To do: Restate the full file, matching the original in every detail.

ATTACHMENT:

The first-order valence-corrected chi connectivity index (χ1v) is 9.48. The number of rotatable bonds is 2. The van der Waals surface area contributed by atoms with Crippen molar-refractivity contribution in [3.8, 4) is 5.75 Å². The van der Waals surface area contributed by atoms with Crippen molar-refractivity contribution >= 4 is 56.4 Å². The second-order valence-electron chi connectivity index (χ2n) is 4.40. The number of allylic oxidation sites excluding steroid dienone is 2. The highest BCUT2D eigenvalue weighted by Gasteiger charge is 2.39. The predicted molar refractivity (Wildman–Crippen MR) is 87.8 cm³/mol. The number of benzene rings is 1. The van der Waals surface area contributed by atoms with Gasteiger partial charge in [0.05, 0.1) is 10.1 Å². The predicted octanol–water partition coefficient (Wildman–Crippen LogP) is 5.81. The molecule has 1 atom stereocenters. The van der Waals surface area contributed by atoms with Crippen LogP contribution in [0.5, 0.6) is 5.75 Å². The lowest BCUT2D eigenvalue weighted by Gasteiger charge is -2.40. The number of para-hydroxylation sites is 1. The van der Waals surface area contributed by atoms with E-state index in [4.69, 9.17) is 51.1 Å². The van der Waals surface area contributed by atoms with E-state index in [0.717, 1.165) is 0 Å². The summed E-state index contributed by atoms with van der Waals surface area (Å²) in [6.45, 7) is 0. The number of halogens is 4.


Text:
The first-order valence-corrected chi connectivity index (χ1v) is 9.48. The number of rotatable bonds is 2. The van der Waals surface area contributed by atoms with Crippen molar-refractivity contribution in [3.8, 4) is 5.75 Å². The van der Waals surface area contributed by atoms with Crippen molar-refractivity contribution >= 4 is 56.4 Å². The second-order valence-electron chi connectivity index (χ2n) is 4.40. The number of allylic oxidation sites excluding steroid dienone is 2. The highest BCUT2D eigenvalue weighted by Gasteiger charge is 2.39. The predicted molar refractivity (Wildman–Crippen MR) is 87.8 cm³/mol. The number of benzene rings is 1. The van der Waals surface area contributed by atoms with Gasteiger partial charge in [0.05, 0.1) is 10.1 Å². The predicted octanol–water partition coefficient (Wildman–Crippen LogP) is 5.81. The molecule has 1 atom stereocenters. The van der Waals surface area contributed by atoms with Crippen LogP contribution in [0.5, 0.6) is 5.75 Å². The lowest BCUT2D eigenvalue weighted by Gasteiger charge is -2.40. The number of para-hydroxylation sites is 1. The van der Waals surface area contributed by atoms with E-state index in [4.69, 9.17) is 51.1 Å². The van der Waals surface area contributed by atoms with E-state index in [0.717, 1.165) is 0 Å². The summed E-state index contributed by atoms with van der Waals surface area (Å²) in [6.45, 7) is 0. The number of halogens is 4.